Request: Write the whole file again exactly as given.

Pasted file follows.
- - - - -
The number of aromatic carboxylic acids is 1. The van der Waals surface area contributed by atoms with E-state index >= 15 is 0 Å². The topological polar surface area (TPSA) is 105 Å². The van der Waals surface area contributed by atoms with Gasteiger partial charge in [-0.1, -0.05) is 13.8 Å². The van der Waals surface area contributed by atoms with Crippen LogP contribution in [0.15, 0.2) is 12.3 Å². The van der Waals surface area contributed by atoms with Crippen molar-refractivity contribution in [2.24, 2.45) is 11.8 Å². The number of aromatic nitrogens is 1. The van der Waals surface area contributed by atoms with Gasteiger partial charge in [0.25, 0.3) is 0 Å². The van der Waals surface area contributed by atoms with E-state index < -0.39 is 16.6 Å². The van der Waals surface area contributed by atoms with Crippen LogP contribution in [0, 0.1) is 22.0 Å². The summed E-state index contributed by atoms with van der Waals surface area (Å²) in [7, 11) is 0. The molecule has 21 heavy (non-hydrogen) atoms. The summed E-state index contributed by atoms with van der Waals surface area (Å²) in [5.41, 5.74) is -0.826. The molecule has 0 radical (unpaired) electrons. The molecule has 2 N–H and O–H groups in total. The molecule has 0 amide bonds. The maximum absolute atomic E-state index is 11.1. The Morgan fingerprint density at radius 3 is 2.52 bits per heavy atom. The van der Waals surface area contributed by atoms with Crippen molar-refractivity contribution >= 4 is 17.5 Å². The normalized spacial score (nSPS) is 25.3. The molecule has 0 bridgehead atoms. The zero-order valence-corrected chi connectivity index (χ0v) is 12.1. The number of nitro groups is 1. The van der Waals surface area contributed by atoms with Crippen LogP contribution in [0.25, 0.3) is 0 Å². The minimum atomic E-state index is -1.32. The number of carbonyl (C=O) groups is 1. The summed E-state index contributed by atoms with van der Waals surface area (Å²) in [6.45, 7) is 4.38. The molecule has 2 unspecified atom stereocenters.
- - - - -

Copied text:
The number of aromatic carboxylic acids is 1. The van der Waals surface area contributed by atoms with E-state index >= 15 is 0 Å². The topological polar surface area (TPSA) is 105 Å². The van der Waals surface area contributed by atoms with Gasteiger partial charge in [-0.1, -0.05) is 13.8 Å². The van der Waals surface area contributed by atoms with Crippen LogP contribution in [0.15, 0.2) is 12.3 Å². The van der Waals surface area contributed by atoms with Crippen molar-refractivity contribution in [2.24, 2.45) is 11.8 Å². The number of aromatic nitrogens is 1. The van der Waals surface area contributed by atoms with Gasteiger partial charge in [0.25, 0.3) is 0 Å². The van der Waals surface area contributed by atoms with E-state index < -0.39 is 16.6 Å². The van der Waals surface area contributed by atoms with Crippen LogP contribution in [0, 0.1) is 22.0 Å². The summed E-state index contributed by atoms with van der Waals surface area (Å²) in [7, 11) is 0. The molecule has 21 heavy (non-hydrogen) atoms. The summed E-state index contributed by atoms with van der Waals surface area (Å²) in [5.41, 5.74) is -0.826. The molecule has 0 radical (unpaired) electrons. The molecule has 2 N–H and O–H groups in total. The molecule has 0 amide bonds. The maximum absolute atomic E-state index is 11.1. The Morgan fingerprint density at radius 3 is 2.52 bits per heavy atom. The van der Waals surface area contributed by atoms with Crippen molar-refractivity contribution >= 4 is 17.5 Å². The normalized spacial score (nSPS) is 25.3. The molecule has 0 bridgehead atoms. The zero-order valence-corrected chi connectivity index (χ0v) is 12.1. The number of nitro groups is 1. The van der Waals surface area contributed by atoms with Crippen LogP contribution in [0.25, 0.3) is 0 Å². The minimum atomic E-state index is -1.32. The number of carbonyl (C=O) groups is 1. The summed E-state index contributed by atoms with van der Waals surface area (Å²) in [6.45, 7) is 4.38. The molecule has 2 unspecified atom stereocenters.